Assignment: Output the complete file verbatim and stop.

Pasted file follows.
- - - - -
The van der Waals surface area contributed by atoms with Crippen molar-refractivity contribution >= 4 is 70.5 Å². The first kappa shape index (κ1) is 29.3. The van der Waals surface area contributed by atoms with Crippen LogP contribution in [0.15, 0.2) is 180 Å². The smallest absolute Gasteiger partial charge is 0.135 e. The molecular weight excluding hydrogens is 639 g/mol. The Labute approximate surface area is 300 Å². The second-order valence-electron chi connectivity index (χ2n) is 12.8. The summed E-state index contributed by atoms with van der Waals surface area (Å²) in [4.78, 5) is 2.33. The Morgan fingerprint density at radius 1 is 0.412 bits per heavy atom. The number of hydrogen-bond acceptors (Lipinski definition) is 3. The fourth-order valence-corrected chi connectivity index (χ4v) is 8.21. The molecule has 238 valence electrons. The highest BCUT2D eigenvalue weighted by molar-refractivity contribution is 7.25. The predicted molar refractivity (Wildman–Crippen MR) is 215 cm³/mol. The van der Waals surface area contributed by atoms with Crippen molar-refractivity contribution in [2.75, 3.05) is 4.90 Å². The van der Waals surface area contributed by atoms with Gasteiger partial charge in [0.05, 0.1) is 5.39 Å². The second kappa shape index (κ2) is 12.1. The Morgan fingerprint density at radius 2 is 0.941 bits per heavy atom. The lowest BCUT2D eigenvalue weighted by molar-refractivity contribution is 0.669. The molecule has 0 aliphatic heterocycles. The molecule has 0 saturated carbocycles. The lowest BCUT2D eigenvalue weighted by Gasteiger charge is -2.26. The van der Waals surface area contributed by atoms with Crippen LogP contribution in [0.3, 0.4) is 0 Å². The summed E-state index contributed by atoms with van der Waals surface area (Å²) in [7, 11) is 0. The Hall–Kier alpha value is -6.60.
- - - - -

The van der Waals surface area contributed by atoms with Crippen molar-refractivity contribution >= 4 is 70.5 Å². The first kappa shape index (κ1) is 29.3. The van der Waals surface area contributed by atoms with Crippen LogP contribution in [0.15, 0.2) is 180 Å². The smallest absolute Gasteiger partial charge is 0.135 e. The molecular weight excluding hydrogens is 639 g/mol. The Labute approximate surface area is 300 Å². The second-order valence-electron chi connectivity index (χ2n) is 12.8. The summed E-state index contributed by atoms with van der Waals surface area (Å²) in [4.78, 5) is 2.33. The Morgan fingerprint density at radius 1 is 0.412 bits per heavy atom. The number of hydrogen-bond acceptors (Lipinski definition) is 3. The fourth-order valence-corrected chi connectivity index (χ4v) is 8.21. The molecule has 238 valence electrons. The highest BCUT2D eigenvalue weighted by molar-refractivity contribution is 7.25. The predicted molar refractivity (Wildman–Crippen MR) is 215 cm³/mol. The van der Waals surface area contributed by atoms with Crippen molar-refractivity contribution in [2.75, 3.05) is 4.90 Å². The van der Waals surface area contributed by atoms with Gasteiger partial charge in [0.05, 0.1) is 5.39 Å². The second kappa shape index (κ2) is 12.1. The Morgan fingerprint density at radius 2 is 0.941 bits per heavy atom. The lowest BCUT2D eigenvalue weighted by molar-refractivity contribution is 0.669. The molecule has 0 aliphatic heterocycles. The molecule has 0 saturated carbocycles. The lowest BCUT2D eigenvalue weighted by Gasteiger charge is -2.26. The van der Waals surface area contributed by atoms with Crippen LogP contribution in [0.3, 0.4) is 0 Å². The summed E-state index contributed by atoms with van der Waals surface area (Å²) in [7, 11) is 0. The Hall–Kier alpha value is -6.60.